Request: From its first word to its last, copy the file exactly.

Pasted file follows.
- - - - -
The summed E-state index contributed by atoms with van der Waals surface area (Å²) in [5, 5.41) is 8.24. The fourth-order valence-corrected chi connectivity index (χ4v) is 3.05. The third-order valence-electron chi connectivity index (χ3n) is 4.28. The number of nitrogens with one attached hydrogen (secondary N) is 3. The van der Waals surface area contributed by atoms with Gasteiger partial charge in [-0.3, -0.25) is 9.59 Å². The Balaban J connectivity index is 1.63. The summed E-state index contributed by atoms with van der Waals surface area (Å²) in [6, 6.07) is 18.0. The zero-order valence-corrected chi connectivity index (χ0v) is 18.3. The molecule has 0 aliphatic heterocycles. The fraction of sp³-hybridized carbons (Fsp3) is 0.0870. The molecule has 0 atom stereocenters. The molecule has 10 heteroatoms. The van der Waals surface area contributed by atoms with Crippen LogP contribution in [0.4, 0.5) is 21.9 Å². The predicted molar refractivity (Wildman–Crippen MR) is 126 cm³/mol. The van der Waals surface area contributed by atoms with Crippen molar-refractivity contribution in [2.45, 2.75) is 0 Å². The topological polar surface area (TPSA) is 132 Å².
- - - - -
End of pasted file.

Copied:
The summed E-state index contributed by atoms with van der Waals surface area (Å²) in [5, 5.41) is 8.24. The fourth-order valence-corrected chi connectivity index (χ4v) is 3.05. The third-order valence-electron chi connectivity index (χ3n) is 4.28. The number of nitrogens with one attached hydrogen (secondary N) is 3. The van der Waals surface area contributed by atoms with Gasteiger partial charge in [-0.3, -0.25) is 9.59 Å². The Balaban J connectivity index is 1.63. The summed E-state index contributed by atoms with van der Waals surface area (Å²) in [6, 6.07) is 18.0. The zero-order valence-corrected chi connectivity index (χ0v) is 18.3. The molecule has 0 aliphatic heterocycles. The fraction of sp³-hybridized carbons (Fsp3) is 0.0870. The molecule has 0 atom stereocenters. The molecule has 10 heteroatoms. The van der Waals surface area contributed by atoms with Crippen LogP contribution in [0.4, 0.5) is 21.9 Å². The predicted molar refractivity (Wildman–Crippen MR) is 126 cm³/mol. The van der Waals surface area contributed by atoms with Crippen molar-refractivity contribution in [2.45, 2.75) is 0 Å². The topological polar surface area (TPSA) is 132 Å².